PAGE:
Surely power management is far more important than all the bells and whistles which seem to be the buyer benchmark for most people these days?

    1. MnM
      Thumb Up

      @John M

      Agree with you perfectly, I'm stuck on the E71. The battery WILL NOT DIE. It's a shame that it doesn't have many useful apps available as I'd like to use it for UPnP AV control at home - if it could do that, I'd have no reason to upgrade.

      If something more businessy than the N8 comes out with Symbian^3, and it looks like I could squeeze in most of an 18 month contract before anything good comes out on Symbian^4, and battery life isn't compromised, I may upgrade. That article made me think twice about Android though.

    2. SynnerCal
      Thumb Up

      @John M

      "Surely power management is far more important than all the bells and whistles which seem to be the buyer benchmark for most people these days?"

      Well that makes two-Nokia owning Android prospects who are concerned about power management. I can't see much point in ditching my current N95 for any device that needs charged more often, (3 times in 2 weeks for my N95 - unless I start using it to watch 30 minute cartoons).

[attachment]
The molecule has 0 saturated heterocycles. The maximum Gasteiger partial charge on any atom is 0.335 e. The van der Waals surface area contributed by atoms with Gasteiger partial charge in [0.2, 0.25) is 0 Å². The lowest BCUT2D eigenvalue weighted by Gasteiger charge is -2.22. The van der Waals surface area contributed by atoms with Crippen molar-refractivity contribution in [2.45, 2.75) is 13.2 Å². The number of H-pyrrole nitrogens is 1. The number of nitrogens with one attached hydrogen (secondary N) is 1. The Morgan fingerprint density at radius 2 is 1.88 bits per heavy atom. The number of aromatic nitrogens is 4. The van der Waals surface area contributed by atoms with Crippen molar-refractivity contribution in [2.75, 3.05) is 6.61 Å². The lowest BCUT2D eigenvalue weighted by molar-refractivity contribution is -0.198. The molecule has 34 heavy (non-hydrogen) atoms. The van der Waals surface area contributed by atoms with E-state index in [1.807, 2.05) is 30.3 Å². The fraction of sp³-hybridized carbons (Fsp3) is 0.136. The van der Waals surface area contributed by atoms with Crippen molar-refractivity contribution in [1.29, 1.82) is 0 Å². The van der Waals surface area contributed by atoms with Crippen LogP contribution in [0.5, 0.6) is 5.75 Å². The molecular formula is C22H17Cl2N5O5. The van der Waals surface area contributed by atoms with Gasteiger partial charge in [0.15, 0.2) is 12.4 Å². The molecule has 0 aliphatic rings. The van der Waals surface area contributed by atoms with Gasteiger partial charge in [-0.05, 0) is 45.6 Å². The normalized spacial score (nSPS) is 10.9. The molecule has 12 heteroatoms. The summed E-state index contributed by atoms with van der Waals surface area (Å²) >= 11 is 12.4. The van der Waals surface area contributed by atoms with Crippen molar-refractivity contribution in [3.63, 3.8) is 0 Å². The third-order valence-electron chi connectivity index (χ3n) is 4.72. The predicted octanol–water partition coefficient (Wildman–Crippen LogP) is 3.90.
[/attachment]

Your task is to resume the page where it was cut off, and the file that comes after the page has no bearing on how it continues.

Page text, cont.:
Maybe what's needed is less focus on "look, very thin shiny-shinies" and more on letting some "pork" be added to the form-factor to incorporate a larger battery. I'd be quite happy to have a 1-1.5cm thick device if it only needed charged once a week.

      User-changeable battery, memory expandability and freedom to install apps are the features I'm looking for, and it seems I'd get those with Android, but not iPhone. Yes, I know iPhone has that massive iTMS advantage, but it's lessened if - as has happened with the iPod I've got - that I'm going to purchase an app, only to find that it's been voided by Apple the following month with no reason given, nor refund offered.

      Oh, and surely HTC's, Motorola's, SonyEricsson's technical support can't be any worse than Apple's? "Genius Bar" - ha!